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Sorting out the complexity of SR protein functions

Published online by Cambridge University Press:  01 September 2000

Department of Genetics and Developmental Biology, University of Connecticut Health Center, Farmington, Connecticut 06030, USA
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Members of the serine/arginine-rich (SR) protein family have multiple functions in the pre-mRNA splicing reaction. In addition to being required for the removal of constitutively spliced introns, SR proteins can function to regulate alternative splicing both in vitro and in vivo (Ge & Manley, 1990; Krainer et al., 1990a; Fu et al., 1992; Zahler et al., 1993a; Caceres et al., 1994; Wang & Manley, 1995). In the cell, SR proteins migrate from speckles—subnuclear domains that may function as storage sites for certain splicing factors—to sites of active transcription (Misteli et al., 1997; Misteli & Spector, 1999) and some SR proteins have been found to shuttle in and out of the nucleus (Caceres et al., 1998). The subcellular localization of SR proteins can be modulated by phosphorylation (Misteli & Spector, 1998; Misteli et al., 1998) and this undoubtedly underlies some regulated splicing events. However, once in the nucleus and localized to the nascent pre-mRNA, exactly how SR proteins engage the general splicing machinery to recognize specific splice sites is unclear and is an area of intense investigation.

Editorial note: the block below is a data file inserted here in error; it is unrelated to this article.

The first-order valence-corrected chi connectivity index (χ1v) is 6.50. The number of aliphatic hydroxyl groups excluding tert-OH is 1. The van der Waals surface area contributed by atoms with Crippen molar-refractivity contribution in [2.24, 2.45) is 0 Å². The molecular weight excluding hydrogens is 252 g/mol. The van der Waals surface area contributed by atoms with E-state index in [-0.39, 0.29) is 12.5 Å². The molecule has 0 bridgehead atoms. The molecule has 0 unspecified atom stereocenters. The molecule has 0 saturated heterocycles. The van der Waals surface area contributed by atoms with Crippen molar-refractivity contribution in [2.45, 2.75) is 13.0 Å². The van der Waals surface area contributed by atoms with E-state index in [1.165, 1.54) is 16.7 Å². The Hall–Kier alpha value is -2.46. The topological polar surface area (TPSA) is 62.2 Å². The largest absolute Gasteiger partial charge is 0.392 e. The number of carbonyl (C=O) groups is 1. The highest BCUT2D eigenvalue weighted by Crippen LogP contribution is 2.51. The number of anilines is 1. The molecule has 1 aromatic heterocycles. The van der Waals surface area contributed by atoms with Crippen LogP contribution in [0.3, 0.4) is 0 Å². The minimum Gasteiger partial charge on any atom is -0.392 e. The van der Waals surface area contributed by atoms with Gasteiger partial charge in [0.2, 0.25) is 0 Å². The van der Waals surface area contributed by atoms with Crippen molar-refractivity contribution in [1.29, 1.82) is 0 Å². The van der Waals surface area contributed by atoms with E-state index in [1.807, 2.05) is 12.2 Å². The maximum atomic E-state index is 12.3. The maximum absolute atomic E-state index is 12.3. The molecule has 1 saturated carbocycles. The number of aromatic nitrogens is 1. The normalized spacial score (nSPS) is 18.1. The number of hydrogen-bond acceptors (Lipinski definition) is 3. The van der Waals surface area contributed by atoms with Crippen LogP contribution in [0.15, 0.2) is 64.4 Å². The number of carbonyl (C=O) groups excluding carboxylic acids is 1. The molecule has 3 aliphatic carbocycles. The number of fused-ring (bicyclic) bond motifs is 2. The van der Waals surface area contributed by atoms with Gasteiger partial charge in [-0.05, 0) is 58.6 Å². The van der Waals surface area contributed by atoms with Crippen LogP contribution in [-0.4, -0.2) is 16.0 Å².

RNA , Volume 6 , Issue 9 , September 2000 , pp. 1197 - 1211
2000 RNA Society

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